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There is a chill in the air inside buildings at Navy bases around Europe as officials lower thermostats as part of an effort to save money and prepare for expected budget cuts.

Navywide cuts aimed at setting aside more funds to help modernize the fleet, coupled with a weakening dollar, have bases looking for ways to reduce costs and do things more efficiently, said Lt. Cmdr. Carla McCarthy, spokeswoman for Navy Region Europe.

Some changes went into effect last summer, such as movie theaters charging for tickets. More recent measures include an increase in child-care rates, closure of auto hobby and wood hobby shops in Spain, and a hiring freeze in Sicily.

Smaller base budgets worldwide are the result of the Navy’s shifting dollars to what commanders call “recapitalization.” The cuts are aimed at freeing up money so the Navy can overhaul its bases, ships and warfighting gear.

In addition to the cuts, the euro rate change has affected how much money bases have in their budget, for example, for the cost of labor for local nationals.

“If the euro-to-dollar rate declines, we don’t necessarily have the same buying power,” McCarthy said.

McCarthy said it’s difficult to provide dollar figures or percentages to compare this fiscal year’s funding for bases to last year’s, because the numbers change daily. She also noted that comparing the fiscal years does not portray an accurate picture of available funds because additional money was pumped into the budget last year as a result of Operation Iraqi Freedom.

Navy officials were also unable to predict how much, in percentage or dollars, they must cut from operating budgets this fiscal year.

While cost-saving measures vary base to base, some are Navywide.

This month, rates for full-time child care — which are based on income levels — increased 1.5 percent for the top three categories. For example, for category 4, the lowest category of those seeing an increase, the difference is $5 a month, from $329 to $334 per month child per child. It’s the first rate increase in three years.

Budget cutbacks also prompted the Chief of Naval Installations to direct facilities to reduce spending on utilities. In January, several bases began enforcing thermostat mandates that require temperatures to be maintained at no higher than 68 degrees during the winter and no lower than 75 during the summer.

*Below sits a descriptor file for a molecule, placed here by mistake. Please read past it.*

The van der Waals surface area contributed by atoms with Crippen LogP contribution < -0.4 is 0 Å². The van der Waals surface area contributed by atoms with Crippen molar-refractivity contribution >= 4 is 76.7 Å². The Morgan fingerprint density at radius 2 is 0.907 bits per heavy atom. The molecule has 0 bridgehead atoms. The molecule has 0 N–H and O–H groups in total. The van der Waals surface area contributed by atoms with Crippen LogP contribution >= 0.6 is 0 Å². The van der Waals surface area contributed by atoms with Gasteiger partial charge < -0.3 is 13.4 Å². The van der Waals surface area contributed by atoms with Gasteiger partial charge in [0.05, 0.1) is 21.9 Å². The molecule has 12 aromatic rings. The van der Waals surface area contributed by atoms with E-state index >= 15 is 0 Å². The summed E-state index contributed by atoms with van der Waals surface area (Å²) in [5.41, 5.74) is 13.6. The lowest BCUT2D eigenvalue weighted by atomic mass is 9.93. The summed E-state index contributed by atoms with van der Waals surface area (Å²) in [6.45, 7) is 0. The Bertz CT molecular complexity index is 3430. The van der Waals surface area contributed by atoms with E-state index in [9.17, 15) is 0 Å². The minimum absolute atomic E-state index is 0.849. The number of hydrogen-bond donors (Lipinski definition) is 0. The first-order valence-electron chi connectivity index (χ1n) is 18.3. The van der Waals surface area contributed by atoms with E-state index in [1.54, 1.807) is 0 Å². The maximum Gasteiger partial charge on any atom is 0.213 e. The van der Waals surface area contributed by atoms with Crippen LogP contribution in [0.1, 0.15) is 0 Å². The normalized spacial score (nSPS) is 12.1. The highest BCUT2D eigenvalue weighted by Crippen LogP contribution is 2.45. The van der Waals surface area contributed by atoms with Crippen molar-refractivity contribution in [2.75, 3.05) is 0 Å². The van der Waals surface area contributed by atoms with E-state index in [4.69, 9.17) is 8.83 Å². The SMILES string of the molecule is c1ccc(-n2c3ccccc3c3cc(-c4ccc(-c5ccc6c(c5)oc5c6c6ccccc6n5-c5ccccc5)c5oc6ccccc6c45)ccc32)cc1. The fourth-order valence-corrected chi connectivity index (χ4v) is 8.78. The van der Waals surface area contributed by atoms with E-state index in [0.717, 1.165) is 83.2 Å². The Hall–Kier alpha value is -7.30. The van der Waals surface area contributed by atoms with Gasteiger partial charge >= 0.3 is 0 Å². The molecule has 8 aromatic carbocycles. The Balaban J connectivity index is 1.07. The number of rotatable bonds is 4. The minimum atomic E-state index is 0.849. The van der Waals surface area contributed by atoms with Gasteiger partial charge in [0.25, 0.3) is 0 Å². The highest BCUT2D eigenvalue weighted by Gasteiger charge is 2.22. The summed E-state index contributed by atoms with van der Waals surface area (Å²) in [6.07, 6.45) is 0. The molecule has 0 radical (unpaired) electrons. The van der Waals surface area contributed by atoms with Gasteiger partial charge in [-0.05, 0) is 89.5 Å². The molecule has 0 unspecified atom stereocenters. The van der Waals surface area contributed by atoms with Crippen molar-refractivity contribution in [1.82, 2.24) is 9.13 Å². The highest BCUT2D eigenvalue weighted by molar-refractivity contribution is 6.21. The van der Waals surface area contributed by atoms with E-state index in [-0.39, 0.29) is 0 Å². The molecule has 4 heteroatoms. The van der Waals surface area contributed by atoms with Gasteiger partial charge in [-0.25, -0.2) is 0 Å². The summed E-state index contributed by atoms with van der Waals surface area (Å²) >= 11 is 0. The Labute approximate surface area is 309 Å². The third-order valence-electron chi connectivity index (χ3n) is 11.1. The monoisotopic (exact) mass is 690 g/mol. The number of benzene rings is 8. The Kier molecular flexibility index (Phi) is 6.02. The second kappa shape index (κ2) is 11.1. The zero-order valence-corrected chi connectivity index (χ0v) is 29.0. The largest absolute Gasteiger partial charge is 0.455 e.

“It’s not just pinching pennies, it’s making sure we’re spending our dollars in the best way possible,” McCarthy said.

At the base level, commanders have taken a variety of actions to save money.

Naval Air Station Sigonella, Sicily, implemented a hiring freeze for government service and local national employees in December “mainly to help us control money because we don’t know how big of a hit we’re going to take this year,” said base spokesman Lt. Steve Curry.

“In the interim, that was one way we can watch where our money goes.”

Curry said the base is anticipating a $4 million reduction in this fiscal year’s operating budget, from $51 million last year to $47 million this year. Base departments are taking a 20 percent reduction in operating funds to offset the budget crunch, he said.

“We looked at a lot of non-employee type things we could do, like not turning on the heat in nonessential buildings until January, things like that to help us save money just in case we find more shortfalls throughout the year,” Curry said.

Naval Support Activity Naples, Italy, is expecting a 7 percent budget cut for the current fiscal year. To save money, the library hours were reduced and officials are replacing travel assignments with less costly video and phone conferences, said Lt. Cmdr. Lisa Braun, base spokeswoman.

In Rota, Spain, the naval station will cut the summer-hire program and limit the bus schedule.

Capt. John Orem, commander of U.S. forces at the base, said he made some cuts and “realignment” in services.

“We knew that it was going to be tight and that’s why we’re sort of pre-emptive,” he said in December. “We had a little more precision in the MWR world. We knew MWR was going to be a problem. That’s why we did what we did….”

Rota’s auto hobby and wood hobby shops were closed this weekend. Lt. Corey Barker, the base’s public affairs officer, said the labor and supplies used at the shops came from the local Spanish economy and were made more expensive by the weakening dollar.

“They’re the two least-used services on base,” he said. “It was decided to cut those two services and use the money elsewhere.”

Rota base officials said the closings will save $110,000 per year.

McCarthy said while base commanders are making small changes to save money, the Navy is looking at ways of doing business more efficiently.

One involves the role of a program manager. In the past, naval bases worked as independent organizations that developed their own requirements and spent the budget allotted within their base. A program manager provided oversight, policy and advice.

Now, the manager’s role is broadening to include making proposals to base commanders from a larger, regional standpoint.

— Reporters Scott Schonauer and Charlie Coon contributed to this report.


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